It was on Systematic #133 with Rich Stevens where I was first introduced to Suction Cup Tape. I ordered a sheet before the podcast recording had ended. It was my own “pick of the week” soon after.

It’s a tape with traditional adhesive on one side, and a “micro suction cup” layer on the other side. You stick the former side to something such as your iPhone, where it affixes permanently (though the residue is easy to remove), and then that object can adhere to any flat surface, be easily removed, and re-adhered again (and again). When it stops sticking, just wipe it off with a bit of soap and water and it’s good to go.

I fell in love with the stuff, especially with my slippery iPhone 6+. Even when not fully adhered to something, it provided a non-slip surface that prevented dropping my phone or having it slide off of my dashboard, car seat, or a table jostled by a furry family member.

The problem was that it’s expensive to produce, and thus even more expensive to purchase and use. An 8.5x11” sheet runs around $15. Granted, the first sheet I bought has lasted almost a year across three devices, but it does eventually begin to wear out. I’d assumed that prohibitive costs would prevent it from ever being mass-marketed, but LizzyTape proved me wrong.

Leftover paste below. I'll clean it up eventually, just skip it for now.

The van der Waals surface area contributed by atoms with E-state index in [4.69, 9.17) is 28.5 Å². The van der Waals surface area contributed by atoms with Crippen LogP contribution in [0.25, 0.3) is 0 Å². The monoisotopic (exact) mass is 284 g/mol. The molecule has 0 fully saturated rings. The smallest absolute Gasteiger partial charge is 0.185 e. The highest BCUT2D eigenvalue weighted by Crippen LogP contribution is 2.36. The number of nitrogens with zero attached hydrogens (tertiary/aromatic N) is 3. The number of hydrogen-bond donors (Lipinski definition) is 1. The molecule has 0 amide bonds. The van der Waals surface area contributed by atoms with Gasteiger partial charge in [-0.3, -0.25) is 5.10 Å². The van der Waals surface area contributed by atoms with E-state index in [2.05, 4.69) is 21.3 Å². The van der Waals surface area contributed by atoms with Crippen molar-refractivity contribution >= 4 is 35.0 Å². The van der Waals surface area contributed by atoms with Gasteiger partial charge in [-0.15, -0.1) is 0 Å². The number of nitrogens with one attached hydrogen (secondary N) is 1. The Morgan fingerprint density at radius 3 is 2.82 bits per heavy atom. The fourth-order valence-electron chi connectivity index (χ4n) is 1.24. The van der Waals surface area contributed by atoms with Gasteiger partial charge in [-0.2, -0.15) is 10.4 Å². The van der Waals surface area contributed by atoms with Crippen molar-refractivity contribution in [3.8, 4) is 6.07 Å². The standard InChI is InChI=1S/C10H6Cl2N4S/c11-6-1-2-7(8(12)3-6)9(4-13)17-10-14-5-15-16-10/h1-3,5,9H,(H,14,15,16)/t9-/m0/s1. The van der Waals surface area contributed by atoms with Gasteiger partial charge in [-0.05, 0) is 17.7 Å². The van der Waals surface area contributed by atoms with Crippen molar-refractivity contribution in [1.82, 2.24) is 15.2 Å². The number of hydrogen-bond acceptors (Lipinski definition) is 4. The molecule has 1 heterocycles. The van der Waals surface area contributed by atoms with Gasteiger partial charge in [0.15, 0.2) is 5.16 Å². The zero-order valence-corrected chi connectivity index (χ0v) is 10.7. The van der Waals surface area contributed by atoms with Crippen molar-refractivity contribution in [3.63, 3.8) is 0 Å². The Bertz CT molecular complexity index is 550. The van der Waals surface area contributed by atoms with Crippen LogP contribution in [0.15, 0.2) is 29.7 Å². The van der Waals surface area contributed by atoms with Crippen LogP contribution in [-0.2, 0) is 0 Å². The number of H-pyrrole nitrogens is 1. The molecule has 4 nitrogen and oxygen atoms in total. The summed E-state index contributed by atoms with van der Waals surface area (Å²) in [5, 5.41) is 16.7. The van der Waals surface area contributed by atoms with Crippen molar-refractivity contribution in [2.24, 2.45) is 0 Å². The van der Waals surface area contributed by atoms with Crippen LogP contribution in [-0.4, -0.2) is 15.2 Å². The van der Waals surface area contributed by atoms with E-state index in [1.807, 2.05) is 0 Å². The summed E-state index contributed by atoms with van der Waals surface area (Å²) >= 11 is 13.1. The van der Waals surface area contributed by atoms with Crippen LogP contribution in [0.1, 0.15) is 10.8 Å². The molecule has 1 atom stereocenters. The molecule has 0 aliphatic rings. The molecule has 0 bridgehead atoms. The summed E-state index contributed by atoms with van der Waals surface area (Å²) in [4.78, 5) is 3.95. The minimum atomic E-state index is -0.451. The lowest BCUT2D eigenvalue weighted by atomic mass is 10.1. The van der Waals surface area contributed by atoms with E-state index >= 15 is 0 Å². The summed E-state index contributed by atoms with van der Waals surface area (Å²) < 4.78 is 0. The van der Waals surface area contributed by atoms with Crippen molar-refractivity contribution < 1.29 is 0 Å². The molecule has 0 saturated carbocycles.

iPhone 6+ with LizzyTape (yes, it's askew, and no, you can't get a MinimalMac t-shirt anymore).

The LizzyTape Cellphone Sticker Mount is available on Amazon for $5.99. It’s a smaller patch of suction cup tape, and the price comes out about the same per square inch, but you can buy it as a ready-to-use version at a lower price than buying full sheets.

Assuming it lasts as long as the similar material I’m used to, one sticker on the back of a phone should be good for at least a year. I received a couple of them that I’d ordered this week, and it’s just as good as the tape I’d been cutting previously.

I can stick my phone to the bathroom mirror while brushing my teeth, my dashboard (or the empty carseat next to me because no one ever rides in my car—except for Emma, occasionally) while I’m driving, or just let it rest on my palm while walking for slip-free usage without a rubberized case or any actual adhesive.

I’d always cut my strips to full width of the device, and it was the edges that first started wearing out and peeling. The smaller format of the LizzyTape version makes sense, and will probably prove to be a better solution than my previous efforts.

I don’t generally review $6 products I found randomly on Amazon, but I’m excited about this one. If you’ve ever wished your phone, tablet, or small child would stay in place1, I recommend checking it out.

  1. Disclaimer: I do not have children, and I do not know how they work.